December 17, 2014
Contact: Shelley Dawicki
Searching for “Shmoo” at Sandy Hook
Recent visitors from Australia brought some interesting Sandy Hook Laboratory history to light when they stopped by to see the Lab’s submarine, or more accurately, its bathyscanner.
A what? The bathyscanner in question was a 1960s-era manned submersible that was five feet high and four feet in diameter, with a half-inch thick steel “skin” or hull, 11 plexiglass windows, and a 600-foot diving capability. It was nicknamed "Shmoo" by the lab staff because of its resemblance to a fictional comic strip character by that name created by Li’L Abner cartoonist Al Capp.
The two-person sub, with a hatch on top, had no motor and was towed along the ocean floor by a surface vessel with a special three-quarter-inch thick polypropylene line. The pilot sat in front, using only a set of wheels on each side of the cabin to move the outside dive planes up or down in order to dive or surface. The passenger sat behind the pilot.
The bathyscanner was designed and built by Australian engineer Max Lawrie and was one of only two in existence in the early 1960s. The sub was donated by conservationist Nixon Griffis of Towvane Co. in New York to the Sandy Hook Laboratory, then part of the Bureau of Sport Fishing and Wildlife, to see if it could be used in marine research. According to a local newspaper article in The Daily Register on August 27, 1965, the other bathyscanner, a one-man sub, had been shipped to Turkey “for surveying that country’s underwater pipe systems.” Griffis had bought both subs and shipped them from Australia to the U.S.
Another newspaper article in The Daily Register on Friday, September 10, 1965 reported the Sandy Hook sub would depart the following Tuesday, “if Hurricane Betsy cooperates” on its first official mission to explore “bottom life off the coast of the Hook to determine hy certain areas attract fish and what kind, where natural reefs exist, and why, and ideal locations for artificial reefs, such as junk cars.”
Robert Wicklund, a research diver and fishery technician at Sandy Hook at the time, recalls the Shmoo, which he said “looked like a fat bowling pin or a pear.” Lead weights served as ballast for the sub, which was deployed from an A-frame on the Lab’s 65-foot research vessel Challenger. Wicklund served as pilot, and together with the sub's inventor Max Lawrie, made the first test dive in 1965 to a depth of 60 feet off Sandy Hook. Although it started out fine, the pair soon began to feel funny and had to abort the two-hour dive due to problems with the CO2 scrubbing system.
After the life support system was fixed, a second dive was planned on Shrewsbury Rocks, a rocky reef and popular bottom-fishing area. The dive with lab technician Joe Deaver and Wicklund as pilot was even more memorable, as the sub experienced poor bottom visibility and ended up bouncing off the rocks, cracking one of the bottom windows in half and flooding the cabin. The dive was aborted and the sub was winched to the surface, but not before the cabin water was up to the middle of the two passengers’ chests. They scrambled out to safety, and the lift line broke soon after, sending Shmoo to the bottom. It was recovered the next day.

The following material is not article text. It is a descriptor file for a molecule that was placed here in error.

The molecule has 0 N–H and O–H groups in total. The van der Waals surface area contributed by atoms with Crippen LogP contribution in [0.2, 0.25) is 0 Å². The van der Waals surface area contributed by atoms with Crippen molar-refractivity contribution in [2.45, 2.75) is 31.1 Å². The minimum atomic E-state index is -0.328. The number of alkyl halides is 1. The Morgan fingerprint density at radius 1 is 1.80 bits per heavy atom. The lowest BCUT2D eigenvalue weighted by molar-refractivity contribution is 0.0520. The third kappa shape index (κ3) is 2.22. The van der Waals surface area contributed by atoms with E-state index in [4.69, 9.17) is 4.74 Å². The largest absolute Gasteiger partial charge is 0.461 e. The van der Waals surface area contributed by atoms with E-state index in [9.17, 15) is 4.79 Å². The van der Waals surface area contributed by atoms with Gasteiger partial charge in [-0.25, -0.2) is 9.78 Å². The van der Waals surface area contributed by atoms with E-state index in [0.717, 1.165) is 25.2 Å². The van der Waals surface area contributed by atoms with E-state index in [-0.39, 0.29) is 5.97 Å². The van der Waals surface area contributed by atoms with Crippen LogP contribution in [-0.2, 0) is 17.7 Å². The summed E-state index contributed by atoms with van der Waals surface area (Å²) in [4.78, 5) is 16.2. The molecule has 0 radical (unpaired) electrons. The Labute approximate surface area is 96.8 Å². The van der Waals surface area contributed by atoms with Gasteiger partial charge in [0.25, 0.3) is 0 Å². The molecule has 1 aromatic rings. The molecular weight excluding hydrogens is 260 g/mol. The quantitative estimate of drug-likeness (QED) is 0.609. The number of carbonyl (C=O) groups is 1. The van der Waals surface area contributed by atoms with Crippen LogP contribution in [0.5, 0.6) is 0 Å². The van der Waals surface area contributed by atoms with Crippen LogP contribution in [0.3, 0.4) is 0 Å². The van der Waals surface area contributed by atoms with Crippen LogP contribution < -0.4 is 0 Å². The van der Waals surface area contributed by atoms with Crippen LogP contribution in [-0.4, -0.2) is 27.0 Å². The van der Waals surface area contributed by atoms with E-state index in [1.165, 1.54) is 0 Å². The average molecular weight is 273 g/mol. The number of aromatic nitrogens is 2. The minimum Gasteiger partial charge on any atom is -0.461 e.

After considerable repair and upgrades, the sub went on to make dozens of successful dives during its two summers of operation. Sandy Hook Laboratory Director Lionel Walford was among the passengers.
“It was the early years of diving for science, and there were then no protocols for research diving programs, and few human-occupied submersibles existed anywhere,” Wicklund said during a recent phone interview from his home in Virginia. “I was just starting my career as a diver, and I was so excited to have this opportunity to use a new technology. It was a great adventure.”
Wicklund, who worked at the Sandy Hook Lab from 1961 to 1970, wrote about the Shmoo and other diving experiences at the Sandy Hook Laboratory in his 320-page book, “Eyes in the Sea; Adventures of an Undersea Pioneer.” The book, with foreword by former NOAA chief scientist and underwater explorer Sylvia Earle, recounts Wicklund’s more than 50-year career as a scientific diver and cofounder of the Hydrolab undersea research program and the Caribbean Marine Research Center in the Bahamas. The book was published in 2012 by Mariner Publishing.
“All in all, Shmoo performed well after the initial snafus, and we saw a lot of the New York Bight,” Wicklund recounted in his book. The sub, rated to 600 feet, never dove below 150 feet because of the long towline which tended to pull the sub up toward the surface.
Thanks to research from Sandy Hook librarians Claire Steimle and Angela Cook, the connection between Shmoo and the Australian visitors soon became apparent. Max Lawrie, designer and builder of Shmoo, was the father of Australian visitor Sue Lawrie, who was vacationing in the U.S. with her adult son and daughter and wanted to track down the sub to see it, or find out more about it. November 17, the day of her visit to the Sandy Hook Laboratory, was her last day of vacation before she returned to Australia, where she works as a staffer for a member of parliament.
While she didn’t get to see the real Shmoo, Sue Lawrie did learn a lot about the sub. During a tour of the Sandy Hook Laboratory facilities, she saw a picture among the Laboratory’s 50th anniversary photos. It was taken in 1965 of Lionel Walford, the Sandy Hook Lab Director, seated in the hatch of the Shmoo.
What happened to the Shmoo? After two years of operation at Sandy Hook, it was moved to Connecticut where an engineer had plans to work on it, then to Wicklund’s farm in Virginia. After a few years it was moved to the North Carolina Aquarium at Fort Fisher and put on display before eventually being placed in storage and winding up as scrap.
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